Many people view marriage as a natural and seamless process that two partners have to get accustomed to and make work. However, some real-life experience shows that such unions require hard work and dedication in addition to an intuitive understanding of this profound connection. More often than not, in addition to love, an abundance of misunderstanding, confusion, and frustration arise when two people begin to live together as a married couple. These complications hint at the need for a more scientific and logical understanding of marriage. John Gottman, an expert in marriage and an author of the book Why Marriages Succeed or Fail: And You Can Make Yours Last, investigated marital relationships in-depth and comprised a set of psychological theories and concepts. This body of knowledge can help one understand the marital dynamic between partners, analyze one’s behavior, and develop positive habits to build healthy and fulfilling relationships.
This essay will overview Gottman’s book, Why Marriages Succeed or Fail: And You Can Make Yours Last, by elaborating on several theories and applying relevant concepts to real-life applications.
The first aspect of Gottman’s theories that one might find helpful in building their marital relationships is the understanding of three fundamental styles of marital communication. The first one, titled validating, is explained by the partners’ dynamic that allows both partners to voice their opinion and then persuade each other (Gottman & Silver, 1995). Secondly, the volatile style is characterized by partners skipping the part of sharing ideas; instead, they go straight into persuasion (Gottman & Silver, 1995). Lastly, people who adopt the avoidant style consciously ignore conflict and agree to disagree instead of initiating discussion (Gottman & Silver, 1995). All kinds determine the way husbands and wives interact, and the ability to recognize and address each one in a relationship is a useful skill.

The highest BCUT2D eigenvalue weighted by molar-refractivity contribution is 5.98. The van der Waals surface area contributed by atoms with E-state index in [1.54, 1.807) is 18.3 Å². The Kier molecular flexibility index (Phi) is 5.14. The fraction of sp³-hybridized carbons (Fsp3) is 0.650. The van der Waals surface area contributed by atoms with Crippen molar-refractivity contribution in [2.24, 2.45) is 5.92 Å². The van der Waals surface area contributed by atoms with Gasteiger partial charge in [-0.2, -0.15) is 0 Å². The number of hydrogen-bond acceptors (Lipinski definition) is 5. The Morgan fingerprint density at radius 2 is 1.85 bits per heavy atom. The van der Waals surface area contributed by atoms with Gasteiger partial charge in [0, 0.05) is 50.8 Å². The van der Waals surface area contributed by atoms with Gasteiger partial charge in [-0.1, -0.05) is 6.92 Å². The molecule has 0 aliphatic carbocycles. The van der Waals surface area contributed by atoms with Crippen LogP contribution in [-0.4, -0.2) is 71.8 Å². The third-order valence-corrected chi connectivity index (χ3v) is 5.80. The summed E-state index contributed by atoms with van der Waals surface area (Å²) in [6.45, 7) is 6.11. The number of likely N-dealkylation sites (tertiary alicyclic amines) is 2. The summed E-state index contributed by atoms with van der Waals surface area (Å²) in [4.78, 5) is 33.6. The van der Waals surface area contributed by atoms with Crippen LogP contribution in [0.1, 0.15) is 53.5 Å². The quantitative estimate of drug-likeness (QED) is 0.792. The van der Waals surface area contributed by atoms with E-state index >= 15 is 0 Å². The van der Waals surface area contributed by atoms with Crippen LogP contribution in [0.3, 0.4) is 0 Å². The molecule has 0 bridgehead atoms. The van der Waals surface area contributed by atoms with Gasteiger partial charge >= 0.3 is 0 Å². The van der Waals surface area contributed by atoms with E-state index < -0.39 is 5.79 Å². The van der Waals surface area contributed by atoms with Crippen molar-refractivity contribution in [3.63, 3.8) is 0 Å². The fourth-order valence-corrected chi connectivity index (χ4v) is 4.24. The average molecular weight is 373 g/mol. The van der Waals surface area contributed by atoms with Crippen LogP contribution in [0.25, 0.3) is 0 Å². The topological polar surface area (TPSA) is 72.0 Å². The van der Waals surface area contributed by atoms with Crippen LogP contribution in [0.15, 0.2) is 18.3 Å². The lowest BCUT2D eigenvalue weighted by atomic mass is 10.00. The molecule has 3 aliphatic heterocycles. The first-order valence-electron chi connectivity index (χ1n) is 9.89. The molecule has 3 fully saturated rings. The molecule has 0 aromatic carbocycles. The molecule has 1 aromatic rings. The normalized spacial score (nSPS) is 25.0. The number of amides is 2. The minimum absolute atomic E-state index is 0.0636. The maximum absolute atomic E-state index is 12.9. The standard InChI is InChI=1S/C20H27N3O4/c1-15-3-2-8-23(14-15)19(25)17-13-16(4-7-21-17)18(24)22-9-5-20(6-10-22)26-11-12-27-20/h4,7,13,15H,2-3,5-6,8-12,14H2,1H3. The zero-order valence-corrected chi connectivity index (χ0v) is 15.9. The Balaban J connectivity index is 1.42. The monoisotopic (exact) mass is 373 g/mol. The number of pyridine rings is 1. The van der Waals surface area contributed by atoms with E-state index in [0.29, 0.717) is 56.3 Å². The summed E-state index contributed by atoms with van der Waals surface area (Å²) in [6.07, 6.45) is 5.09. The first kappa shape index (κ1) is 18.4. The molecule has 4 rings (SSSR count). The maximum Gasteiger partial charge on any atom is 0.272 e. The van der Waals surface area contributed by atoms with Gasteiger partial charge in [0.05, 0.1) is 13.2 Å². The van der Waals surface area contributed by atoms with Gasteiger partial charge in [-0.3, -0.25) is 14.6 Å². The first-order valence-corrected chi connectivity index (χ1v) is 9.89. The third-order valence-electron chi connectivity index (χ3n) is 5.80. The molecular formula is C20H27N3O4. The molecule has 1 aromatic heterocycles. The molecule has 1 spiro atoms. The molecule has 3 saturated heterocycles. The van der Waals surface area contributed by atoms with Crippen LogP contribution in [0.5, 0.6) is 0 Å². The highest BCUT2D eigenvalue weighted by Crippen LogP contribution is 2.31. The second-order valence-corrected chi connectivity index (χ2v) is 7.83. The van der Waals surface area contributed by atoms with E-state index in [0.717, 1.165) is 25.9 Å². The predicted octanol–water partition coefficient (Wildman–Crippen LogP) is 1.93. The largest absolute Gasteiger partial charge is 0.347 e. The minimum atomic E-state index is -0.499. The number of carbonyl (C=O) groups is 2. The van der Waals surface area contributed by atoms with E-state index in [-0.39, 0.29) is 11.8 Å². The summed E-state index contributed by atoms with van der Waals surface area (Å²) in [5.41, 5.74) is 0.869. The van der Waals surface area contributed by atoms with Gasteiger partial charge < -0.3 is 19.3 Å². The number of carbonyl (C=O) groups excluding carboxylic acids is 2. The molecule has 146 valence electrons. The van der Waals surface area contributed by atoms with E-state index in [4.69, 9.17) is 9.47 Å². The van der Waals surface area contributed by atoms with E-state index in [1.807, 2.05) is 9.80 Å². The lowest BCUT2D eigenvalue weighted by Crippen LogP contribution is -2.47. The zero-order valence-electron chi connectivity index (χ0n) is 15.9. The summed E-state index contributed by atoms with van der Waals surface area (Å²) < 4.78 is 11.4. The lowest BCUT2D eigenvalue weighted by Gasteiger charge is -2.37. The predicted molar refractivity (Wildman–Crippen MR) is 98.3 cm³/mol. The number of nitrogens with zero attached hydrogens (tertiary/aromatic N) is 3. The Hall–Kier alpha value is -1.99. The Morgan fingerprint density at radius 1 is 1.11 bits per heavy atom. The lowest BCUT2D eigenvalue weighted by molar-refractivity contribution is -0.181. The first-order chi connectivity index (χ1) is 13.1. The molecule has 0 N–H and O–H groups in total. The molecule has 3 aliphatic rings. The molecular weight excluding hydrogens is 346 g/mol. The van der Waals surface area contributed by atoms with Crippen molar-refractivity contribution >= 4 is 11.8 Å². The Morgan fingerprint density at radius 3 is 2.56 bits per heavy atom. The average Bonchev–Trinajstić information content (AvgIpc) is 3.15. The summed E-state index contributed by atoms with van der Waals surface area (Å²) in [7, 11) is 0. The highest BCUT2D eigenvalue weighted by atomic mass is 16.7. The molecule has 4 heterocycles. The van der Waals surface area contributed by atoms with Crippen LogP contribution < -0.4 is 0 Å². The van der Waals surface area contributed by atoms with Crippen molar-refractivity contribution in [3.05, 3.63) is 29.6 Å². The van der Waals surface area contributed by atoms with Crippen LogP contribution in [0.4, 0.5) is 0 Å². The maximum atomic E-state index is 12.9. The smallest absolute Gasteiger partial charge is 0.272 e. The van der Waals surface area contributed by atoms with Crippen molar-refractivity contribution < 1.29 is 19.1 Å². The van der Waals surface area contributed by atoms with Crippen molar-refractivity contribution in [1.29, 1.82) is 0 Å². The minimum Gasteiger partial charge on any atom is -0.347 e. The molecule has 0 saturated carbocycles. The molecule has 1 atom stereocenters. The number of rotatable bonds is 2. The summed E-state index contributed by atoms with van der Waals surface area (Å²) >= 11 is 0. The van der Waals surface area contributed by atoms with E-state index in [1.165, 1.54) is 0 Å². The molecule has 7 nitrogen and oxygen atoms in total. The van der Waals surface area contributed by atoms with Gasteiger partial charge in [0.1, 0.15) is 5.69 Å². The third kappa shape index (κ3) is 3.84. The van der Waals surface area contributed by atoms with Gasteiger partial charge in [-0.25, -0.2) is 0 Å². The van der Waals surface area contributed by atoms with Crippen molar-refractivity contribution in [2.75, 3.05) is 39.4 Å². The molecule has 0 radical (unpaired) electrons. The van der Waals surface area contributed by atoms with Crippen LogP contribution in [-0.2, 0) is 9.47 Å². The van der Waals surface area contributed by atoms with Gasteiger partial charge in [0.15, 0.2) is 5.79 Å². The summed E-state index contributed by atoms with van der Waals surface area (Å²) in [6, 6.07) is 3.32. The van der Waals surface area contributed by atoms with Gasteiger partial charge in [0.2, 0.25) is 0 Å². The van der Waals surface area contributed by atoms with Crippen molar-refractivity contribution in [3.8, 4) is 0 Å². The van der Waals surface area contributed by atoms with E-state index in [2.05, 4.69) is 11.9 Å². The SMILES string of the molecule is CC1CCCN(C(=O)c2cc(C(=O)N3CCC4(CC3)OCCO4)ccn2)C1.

For instance, as Gottman and Silver (1995) note, if one recognizes the unhealthy patterns of avoidant style, the partner can minimize these harmful tendencies. Some of the actionable strategies the author proposes are learning how to voice one’s feelings with others, leveling with the spouse, creating suggestion boxes, and dedicating specific time to communicate about emotions non-defensively. I find this body of knowledge helpful and can apply it to my personal life since I notice avoidant tendencies in my behavior. Knowing this theory will help me to recognize conflict-resisting habits and resolve them by some of the aforementioned methods.